Auditing Investments: The Why and How Guide

By Charles Hall | Auditing

Mar 20

Want to know how to audit investments? You're in the right place. 

Below I provide a comprehensive look at how you can audit investments effectively and efficiently.

The complexity of auditing investments varies. For entities with simple investment instruments, auditing is easy. Your main audit procedure might be to confirm balances. Complex investments, however, require additional work such as auditing values. As investment complexity increases, so will your need for stronger audit team members (those that understand unusual investments). Regardless, you need an audit methodology.

So, here we go.

auditing investments

How to Audit Investments

In this post, we will take a look at:

  • Primary investment assertions
  • Investment walkthroughs
  • Directional risk for investments
  • Primary risks for investments
  • Common investment control deficiencies
  • Risk of material misstatement for investments
  • Substantive procedures for investments
  • Common investment work papers

Primary Investments Assertions

First, let’s look at assertions.

Primary relevant investment assertions include:

  • Existence
  • Accuracy
  • Valuation
  • Cutoff

The audit client is asserting that the investment balances exist, that they are accurate and properly valued, and that only investment activity within the period is recorded

While investment balances in the financial statements are important, disclosures are also vital, especially when the entity owns complex instruments

Investment Walkthroughs

Second, perform your risk assessment work in light of the relevant assertions.

As you perform walkthroughs of investments, you normally look for ways that investments might be overstated (though investments can be understated as well). You are asking, “What can go wrong?” whether intentionally or by mistake. You want to know if:

  • The controls were appropriately designed, and 
  • The controls were implemented (in use)

Walkthrough Questions

In performing investment walkthroughs, ask questions such as:

  • What types of investments are owned?
  • Are there any unusual investments? If yes, how are they valued?
  • Is a specialist used to determine investment values?
  • Who determines the classification of investments (e.g., trading, available for sale, held to maturity) and how
  • Do the persons accounting for investment activity have sufficient knowledge to do so?
  • Are timely investment reconciliations performed by competent personnel?
  • Are all investment accounts reconciled (from the investment statements to the general ledger)?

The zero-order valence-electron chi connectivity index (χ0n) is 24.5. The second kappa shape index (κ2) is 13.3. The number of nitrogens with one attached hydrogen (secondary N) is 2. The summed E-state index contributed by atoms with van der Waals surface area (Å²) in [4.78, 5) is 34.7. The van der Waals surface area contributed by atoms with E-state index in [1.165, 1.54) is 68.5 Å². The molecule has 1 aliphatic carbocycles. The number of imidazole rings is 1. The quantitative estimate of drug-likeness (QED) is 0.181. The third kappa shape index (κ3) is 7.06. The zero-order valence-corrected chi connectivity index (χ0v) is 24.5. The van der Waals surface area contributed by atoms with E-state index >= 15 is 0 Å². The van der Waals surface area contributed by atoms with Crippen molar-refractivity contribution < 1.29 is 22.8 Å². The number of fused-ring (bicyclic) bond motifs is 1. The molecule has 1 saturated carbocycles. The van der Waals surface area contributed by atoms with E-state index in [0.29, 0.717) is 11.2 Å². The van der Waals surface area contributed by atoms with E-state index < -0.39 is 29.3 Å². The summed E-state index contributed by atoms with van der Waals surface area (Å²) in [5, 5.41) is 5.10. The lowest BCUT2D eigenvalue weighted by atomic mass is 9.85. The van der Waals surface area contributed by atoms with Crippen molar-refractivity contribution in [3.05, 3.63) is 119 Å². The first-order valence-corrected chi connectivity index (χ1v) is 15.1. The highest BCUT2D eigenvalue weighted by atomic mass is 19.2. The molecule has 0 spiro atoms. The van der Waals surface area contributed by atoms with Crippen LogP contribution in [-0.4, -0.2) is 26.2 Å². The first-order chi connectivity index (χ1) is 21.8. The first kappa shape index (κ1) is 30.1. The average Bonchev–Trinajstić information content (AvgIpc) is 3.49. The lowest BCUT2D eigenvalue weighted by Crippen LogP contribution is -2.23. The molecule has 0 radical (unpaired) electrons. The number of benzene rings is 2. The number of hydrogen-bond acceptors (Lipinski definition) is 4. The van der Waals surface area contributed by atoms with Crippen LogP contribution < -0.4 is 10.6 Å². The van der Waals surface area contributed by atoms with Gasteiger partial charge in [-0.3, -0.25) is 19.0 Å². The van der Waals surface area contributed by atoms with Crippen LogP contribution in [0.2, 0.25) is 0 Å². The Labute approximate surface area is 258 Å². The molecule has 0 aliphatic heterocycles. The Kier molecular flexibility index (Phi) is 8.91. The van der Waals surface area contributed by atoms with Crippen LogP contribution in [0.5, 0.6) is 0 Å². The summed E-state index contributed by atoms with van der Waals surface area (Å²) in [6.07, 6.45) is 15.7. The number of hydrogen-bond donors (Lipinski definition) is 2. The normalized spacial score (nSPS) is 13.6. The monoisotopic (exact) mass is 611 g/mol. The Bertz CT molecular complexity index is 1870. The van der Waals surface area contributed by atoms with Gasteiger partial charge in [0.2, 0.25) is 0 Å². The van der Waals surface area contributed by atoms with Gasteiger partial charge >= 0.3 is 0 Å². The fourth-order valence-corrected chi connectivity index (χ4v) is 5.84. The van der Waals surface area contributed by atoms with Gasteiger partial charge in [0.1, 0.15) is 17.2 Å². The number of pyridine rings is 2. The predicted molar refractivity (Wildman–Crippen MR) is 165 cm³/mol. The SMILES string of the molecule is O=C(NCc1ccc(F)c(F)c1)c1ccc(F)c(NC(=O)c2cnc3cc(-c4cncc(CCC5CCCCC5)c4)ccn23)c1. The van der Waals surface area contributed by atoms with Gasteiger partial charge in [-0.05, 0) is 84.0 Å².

• Who reconciles the investment accounts and when?
  • Are the reconciliations reviewed by a second person?
  • Are all investment accounts on the general ledger?
  • How does the entity ensure that all investment activity is included in the general ledger (appropriate cutoff)?
  • Who has the ability to transfer investment funds and what are the related controls?
  • Is there appropriate segregation of duties for:
    • Persons that record investments, 
    • Persons that buy and sell investments, and
    • Persons that reconcile the investment statements
  • What investment accounts were opened in the period?
  • What investment accounts were closed in the period? 
  • Who has the authority to open or close investment accounts?
  • Are there any investment restrictions (externally or internally)?
  • What persons are authorized to buy and sell investments?
  • Does the entity have a written investment policy? 
  • Does the company use an investment advisor? If yes, how often does management interact with the advisor? How are investment fees determined?
  • Are there any investment impairments?
  • Who is responsible for investment disclosures and do they have sufficient knowledge to carry out this duty?
  • Are there any cost or equity-method investments?

As we ask questions, we also inspect documents (e.g., investment statements) and make observations (e.g., who reconciles the investment statements to the general ledger?).

If control weaknesses exist, we create audit procedures to address them. For example, if during the walkthrough we note that there are improperly classified investments, then will plan audit procedures to address that risk.

Directional Risk for Investments

Third, consider the directional risk of investments.

The directional risk for investments is that they are overstated. So, in performing your audit procedures, perform procedures to ensure that balances are properly stated.

Primary Risks for Investments

Fourth, think about the risks related to investments.

auditing investments

Primary risks include:

  1. Investments are stolen
  2. Investments are intentionally overstated to cover up theft
  3. Investments accounts are intentionally omitted from the general ledger
  4. Investments are misstated due to errors in the investment reconciliations 
  5. Investments are improperly valued due to their complexity and management’s lack of accounting knowledge
  6. Investments are misstated due to improper cutoff
  7. Investment disclosures are not accurate or complete

Common Investment Control Deficiencies

Fifth, think about control deficiencies noted during your walkthroughs and other risk assessment work.